One of the most delightful aspects of producing URINETOWN is telling people the title of the show, which is a not-so-subtle play on words. The uninitiated mull it over for a few moments, usually arriving at the conclusion that we’re doing a show called “You’re In Town” because what they thought they heard couldn’t possibly be the premise for a musical, could it?! The implied crassness was played up on the original publicity posters, where a scarlet annotation above the Urinetown logo, states: “Is this really the title?” Even the characters in the show question the wisdom of such an uncouth name. In the opening number, Little Sally (Ally Casillas ’19) observes that a bad title and bad subject matter “could kill a show pretty good.”
This is the sort of cheeky, self-referential humor that runs throughout this exuberant show, which is packed with rousing and infectious songs, sophisticated wordplay, and the occasional cringe-worthy pun thrown in for good measure. It would take a lot more than a bad title to eradicate a show as enjoyable as URINETOWN.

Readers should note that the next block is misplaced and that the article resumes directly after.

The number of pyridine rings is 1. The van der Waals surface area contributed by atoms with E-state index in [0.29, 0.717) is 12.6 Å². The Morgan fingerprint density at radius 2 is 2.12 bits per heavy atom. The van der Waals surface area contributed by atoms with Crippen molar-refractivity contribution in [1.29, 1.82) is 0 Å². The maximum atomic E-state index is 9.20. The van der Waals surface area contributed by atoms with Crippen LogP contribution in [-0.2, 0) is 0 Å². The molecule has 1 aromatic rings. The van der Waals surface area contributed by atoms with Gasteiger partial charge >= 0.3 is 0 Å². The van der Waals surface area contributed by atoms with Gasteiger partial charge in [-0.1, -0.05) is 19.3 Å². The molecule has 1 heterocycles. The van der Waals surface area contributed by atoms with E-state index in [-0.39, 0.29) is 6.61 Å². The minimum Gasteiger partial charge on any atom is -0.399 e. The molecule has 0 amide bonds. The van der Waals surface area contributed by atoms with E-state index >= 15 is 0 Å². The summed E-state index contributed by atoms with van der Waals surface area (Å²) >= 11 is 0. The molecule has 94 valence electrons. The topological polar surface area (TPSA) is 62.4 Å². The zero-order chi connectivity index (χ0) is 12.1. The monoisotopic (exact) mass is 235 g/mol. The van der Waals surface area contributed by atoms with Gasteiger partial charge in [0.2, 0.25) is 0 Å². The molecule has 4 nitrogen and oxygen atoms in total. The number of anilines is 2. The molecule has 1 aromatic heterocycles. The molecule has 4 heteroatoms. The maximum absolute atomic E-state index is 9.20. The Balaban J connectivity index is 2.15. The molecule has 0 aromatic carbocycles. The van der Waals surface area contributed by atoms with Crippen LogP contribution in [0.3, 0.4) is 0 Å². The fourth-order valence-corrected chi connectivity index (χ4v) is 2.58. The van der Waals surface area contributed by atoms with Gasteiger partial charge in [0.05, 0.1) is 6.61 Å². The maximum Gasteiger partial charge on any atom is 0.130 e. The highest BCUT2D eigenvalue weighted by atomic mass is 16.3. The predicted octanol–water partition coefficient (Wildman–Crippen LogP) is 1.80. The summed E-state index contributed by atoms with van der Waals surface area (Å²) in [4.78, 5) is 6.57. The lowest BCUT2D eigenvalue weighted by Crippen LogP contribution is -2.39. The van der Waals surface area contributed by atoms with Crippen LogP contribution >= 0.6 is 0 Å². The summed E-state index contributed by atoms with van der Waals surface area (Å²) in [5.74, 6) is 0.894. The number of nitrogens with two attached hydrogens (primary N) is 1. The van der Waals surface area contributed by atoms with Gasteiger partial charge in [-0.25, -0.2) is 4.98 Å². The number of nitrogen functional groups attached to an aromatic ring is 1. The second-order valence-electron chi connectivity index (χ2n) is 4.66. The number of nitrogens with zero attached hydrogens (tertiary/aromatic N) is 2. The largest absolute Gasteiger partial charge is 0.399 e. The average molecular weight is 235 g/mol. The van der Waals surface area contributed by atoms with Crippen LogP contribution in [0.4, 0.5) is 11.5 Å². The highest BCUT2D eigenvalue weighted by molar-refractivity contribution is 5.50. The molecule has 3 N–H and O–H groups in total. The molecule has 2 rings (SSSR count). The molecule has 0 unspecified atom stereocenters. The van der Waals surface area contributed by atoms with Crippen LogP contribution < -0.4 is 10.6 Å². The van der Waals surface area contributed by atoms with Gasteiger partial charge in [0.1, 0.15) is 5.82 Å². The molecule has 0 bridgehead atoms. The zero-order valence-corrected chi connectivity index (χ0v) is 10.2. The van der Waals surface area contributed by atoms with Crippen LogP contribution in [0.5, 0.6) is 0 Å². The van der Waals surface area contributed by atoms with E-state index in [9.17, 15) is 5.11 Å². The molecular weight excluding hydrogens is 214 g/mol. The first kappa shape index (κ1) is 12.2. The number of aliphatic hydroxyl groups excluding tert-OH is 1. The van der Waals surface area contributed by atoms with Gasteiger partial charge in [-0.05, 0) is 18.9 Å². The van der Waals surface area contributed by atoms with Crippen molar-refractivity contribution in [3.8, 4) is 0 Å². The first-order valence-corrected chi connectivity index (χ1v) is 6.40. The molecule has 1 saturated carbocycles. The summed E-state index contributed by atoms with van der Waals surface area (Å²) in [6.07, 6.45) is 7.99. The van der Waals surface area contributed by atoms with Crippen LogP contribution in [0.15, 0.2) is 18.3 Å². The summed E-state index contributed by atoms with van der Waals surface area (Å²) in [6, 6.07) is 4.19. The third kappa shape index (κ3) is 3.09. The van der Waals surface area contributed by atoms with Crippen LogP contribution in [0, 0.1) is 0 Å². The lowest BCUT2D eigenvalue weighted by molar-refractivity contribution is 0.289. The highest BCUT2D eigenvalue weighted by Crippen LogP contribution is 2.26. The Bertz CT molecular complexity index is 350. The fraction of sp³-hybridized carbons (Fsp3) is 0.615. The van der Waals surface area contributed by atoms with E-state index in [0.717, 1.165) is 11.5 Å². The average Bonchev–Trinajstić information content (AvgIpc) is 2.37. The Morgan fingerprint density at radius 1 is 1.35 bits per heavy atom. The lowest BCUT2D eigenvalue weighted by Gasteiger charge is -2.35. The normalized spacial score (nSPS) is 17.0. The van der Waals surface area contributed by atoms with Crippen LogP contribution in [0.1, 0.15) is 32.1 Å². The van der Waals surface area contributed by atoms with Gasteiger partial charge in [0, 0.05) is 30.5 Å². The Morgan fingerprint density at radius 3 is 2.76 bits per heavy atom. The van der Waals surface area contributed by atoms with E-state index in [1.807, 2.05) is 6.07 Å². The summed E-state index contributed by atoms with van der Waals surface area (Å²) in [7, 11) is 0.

From one of the musical's numbers: It’s the oldest story/Masses are oppressed/Faces, clothes and bladders all distressed/Rich folks get the good life/Poor folks get the woe/In the end, it’s nothing you don’t know.
URINETOWN takes place in a dystopian near-future, where decades of drought have led to catastrophic water shortages, and private toilets have been outlawed. The water supply is now controlled by the Urine Good Company, which charges people a fee to take care of their private business at public “amenities.” To relieve oneself anywhere else has been outlawed. The oppressed (and desperate) masses, led by amenity custodian Bobby Strong (Jacob Miller ’18), eventually rise up, and the story plays out from there.
URINETOWN is both homage to and an outlandish spoof of the Brechtian theater of outrage and provocation that also manages to lovingly send-up a variety of theatrical conventions and genres.